Reducing Network Overhead with Common Junction Methodology

Reducing Network Overhead with Common Junction Methodology

Shashi Bhushan (Haryana Engineering College Jagadhri, India), Mayank Dave (National Institute of Technology Kurukshetra, India) and R.B. Patel (DCRUST Murthal, India)
DOI: 10.4018/978-1-4666-2163-3.ch013
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Abstract

In structured and unstructured Peer-to-Peer (P2P) systems, frequent joining and leaving of peer nodes causes topology mismatch between the P2P logical overlay network and the physical underlay network. This topology mismatch problem generates high volumes of redundant traffic in the network. This paper presents Common Junction Methodology (CJM) to reduce network overhead by optimize the overlay traffic at underlay level. CJM finds common junction between available paths, and traffic is only routed through the common junction and not through the conventional identified paths. CJM does not alter overlay topology and performs without affecting the search scope of the network. Simulation results show that CJM resolves the mismatch problem and significantly reduces redundant P2P traffic up to 87% in the best case for the simulated network. CJM can be implemented over structured or unstructured P2P networks, and also reduces the response time by 53% approximately for the network.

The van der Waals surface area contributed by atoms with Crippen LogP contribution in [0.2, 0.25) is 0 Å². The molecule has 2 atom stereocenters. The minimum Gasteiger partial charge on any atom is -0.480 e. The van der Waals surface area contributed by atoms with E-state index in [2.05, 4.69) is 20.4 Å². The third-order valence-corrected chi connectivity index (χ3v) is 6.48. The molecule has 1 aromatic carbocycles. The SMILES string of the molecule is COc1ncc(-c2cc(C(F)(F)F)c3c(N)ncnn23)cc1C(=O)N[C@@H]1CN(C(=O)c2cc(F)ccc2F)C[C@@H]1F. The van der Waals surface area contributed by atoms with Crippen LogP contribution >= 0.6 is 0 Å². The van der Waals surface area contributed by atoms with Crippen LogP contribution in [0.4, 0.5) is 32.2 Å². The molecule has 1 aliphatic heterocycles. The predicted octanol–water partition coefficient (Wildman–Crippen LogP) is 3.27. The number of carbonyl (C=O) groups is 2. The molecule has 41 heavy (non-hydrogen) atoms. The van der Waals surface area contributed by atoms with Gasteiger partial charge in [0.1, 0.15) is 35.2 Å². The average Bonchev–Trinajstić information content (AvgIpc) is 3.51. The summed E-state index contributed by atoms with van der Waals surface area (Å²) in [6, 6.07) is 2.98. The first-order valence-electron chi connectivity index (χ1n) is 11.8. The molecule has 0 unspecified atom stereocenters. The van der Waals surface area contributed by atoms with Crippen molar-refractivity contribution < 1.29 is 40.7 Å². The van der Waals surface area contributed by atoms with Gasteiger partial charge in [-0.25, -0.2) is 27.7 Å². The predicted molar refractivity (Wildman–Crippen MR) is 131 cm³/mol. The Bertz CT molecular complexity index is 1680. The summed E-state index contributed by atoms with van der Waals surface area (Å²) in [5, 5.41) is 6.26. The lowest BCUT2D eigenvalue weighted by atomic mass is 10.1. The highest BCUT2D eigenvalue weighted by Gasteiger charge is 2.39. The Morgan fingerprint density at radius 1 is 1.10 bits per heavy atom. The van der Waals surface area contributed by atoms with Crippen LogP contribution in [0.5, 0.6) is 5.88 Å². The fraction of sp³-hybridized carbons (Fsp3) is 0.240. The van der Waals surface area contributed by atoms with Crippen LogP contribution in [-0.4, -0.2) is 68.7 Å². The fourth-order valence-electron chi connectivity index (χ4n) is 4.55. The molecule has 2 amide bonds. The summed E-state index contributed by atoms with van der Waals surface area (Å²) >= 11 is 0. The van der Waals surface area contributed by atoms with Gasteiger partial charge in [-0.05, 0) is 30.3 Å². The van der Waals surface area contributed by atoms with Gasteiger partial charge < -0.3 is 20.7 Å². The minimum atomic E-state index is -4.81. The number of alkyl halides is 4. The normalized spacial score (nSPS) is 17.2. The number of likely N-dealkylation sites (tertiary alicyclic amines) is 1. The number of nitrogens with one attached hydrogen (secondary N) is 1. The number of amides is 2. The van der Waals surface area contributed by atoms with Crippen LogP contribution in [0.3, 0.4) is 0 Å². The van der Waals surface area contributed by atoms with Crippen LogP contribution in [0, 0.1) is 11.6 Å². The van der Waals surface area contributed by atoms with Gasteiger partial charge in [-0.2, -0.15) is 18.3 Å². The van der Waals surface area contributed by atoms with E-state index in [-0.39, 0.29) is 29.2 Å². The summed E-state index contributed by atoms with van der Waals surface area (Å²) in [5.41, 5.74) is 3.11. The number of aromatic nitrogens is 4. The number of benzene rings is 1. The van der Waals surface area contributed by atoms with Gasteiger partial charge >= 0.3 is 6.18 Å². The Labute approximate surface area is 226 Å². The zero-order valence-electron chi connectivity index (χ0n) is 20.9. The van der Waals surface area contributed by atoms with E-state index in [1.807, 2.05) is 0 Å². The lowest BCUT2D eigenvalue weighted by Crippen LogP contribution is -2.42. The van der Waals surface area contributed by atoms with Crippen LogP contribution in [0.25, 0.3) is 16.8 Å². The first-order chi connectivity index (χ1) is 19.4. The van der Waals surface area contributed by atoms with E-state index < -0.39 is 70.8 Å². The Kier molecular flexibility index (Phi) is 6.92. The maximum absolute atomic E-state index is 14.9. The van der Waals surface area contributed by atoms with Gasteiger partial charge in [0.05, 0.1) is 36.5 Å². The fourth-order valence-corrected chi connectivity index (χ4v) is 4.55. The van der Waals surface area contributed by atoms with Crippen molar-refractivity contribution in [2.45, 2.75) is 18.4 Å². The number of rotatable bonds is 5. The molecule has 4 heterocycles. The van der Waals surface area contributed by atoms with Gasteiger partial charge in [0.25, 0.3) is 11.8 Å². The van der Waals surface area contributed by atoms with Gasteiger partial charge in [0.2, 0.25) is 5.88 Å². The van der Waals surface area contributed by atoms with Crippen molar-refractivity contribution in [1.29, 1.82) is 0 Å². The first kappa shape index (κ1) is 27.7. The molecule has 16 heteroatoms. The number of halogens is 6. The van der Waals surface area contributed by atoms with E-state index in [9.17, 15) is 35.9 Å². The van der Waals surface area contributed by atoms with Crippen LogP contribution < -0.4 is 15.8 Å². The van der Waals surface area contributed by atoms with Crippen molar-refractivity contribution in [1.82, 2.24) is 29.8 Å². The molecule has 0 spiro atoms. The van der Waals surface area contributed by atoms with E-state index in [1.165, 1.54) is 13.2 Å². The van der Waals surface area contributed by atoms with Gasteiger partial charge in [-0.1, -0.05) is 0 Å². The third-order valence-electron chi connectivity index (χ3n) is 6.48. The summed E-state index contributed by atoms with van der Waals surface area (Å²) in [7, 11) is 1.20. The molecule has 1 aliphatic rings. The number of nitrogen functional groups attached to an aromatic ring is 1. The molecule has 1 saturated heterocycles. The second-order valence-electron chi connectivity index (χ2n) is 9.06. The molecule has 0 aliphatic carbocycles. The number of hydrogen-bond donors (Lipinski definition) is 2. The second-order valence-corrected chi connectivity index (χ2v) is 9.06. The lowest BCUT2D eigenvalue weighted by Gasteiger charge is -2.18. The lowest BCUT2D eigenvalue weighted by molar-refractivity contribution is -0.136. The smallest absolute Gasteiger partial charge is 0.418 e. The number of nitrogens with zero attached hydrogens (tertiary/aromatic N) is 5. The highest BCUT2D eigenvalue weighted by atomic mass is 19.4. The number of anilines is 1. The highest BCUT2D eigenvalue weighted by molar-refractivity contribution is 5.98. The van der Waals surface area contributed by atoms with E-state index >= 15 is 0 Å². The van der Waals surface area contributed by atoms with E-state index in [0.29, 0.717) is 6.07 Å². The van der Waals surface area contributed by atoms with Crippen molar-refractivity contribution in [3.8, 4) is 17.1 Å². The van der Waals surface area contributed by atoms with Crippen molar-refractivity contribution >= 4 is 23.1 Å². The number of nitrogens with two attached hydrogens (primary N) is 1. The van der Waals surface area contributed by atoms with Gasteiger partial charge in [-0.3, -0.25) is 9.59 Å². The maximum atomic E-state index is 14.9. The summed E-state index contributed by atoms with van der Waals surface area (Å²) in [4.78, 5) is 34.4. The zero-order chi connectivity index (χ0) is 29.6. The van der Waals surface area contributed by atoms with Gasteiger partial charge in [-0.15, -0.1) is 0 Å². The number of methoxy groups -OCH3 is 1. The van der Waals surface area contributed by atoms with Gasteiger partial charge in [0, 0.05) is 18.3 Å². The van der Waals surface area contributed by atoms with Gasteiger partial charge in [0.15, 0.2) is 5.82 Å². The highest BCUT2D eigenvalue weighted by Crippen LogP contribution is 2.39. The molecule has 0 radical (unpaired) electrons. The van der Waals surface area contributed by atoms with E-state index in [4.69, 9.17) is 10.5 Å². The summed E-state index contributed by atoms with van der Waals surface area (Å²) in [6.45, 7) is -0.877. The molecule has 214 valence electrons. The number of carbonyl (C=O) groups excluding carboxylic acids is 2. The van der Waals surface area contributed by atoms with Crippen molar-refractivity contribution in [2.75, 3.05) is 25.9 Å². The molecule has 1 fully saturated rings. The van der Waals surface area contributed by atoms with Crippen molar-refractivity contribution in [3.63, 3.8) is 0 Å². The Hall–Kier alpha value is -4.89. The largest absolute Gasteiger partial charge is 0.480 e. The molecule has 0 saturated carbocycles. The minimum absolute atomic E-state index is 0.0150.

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There are several traditional topology optimization approaches. The end system multicast is used in NARADA (Chu et al., 2000). NARADA first constructs a rich connected graph on which it further constructs shortest path spanning trees. Each tree rooted at the corresponding source uses well-known routing algorithms (Chu et al., 2000). This approach introduces large overhead of forming the graph and trees in a large scope, and does not consider the dynamic joining and leaving characteristics of peers. The overhead of NARADA is proportional to the multicast group size. Further this approach is impractical in large-scale P2P systems.

Researchers have also considered clustering of closely located peers based on their IP addresses (Krishnamurthy et al., 2001; Padmanabhan et al., 2001). In this approach there are two limitations- (a) mapping accuracy is not guaranteed and (b) searching scope is affected with increase in volume of traffic in P2P networks.

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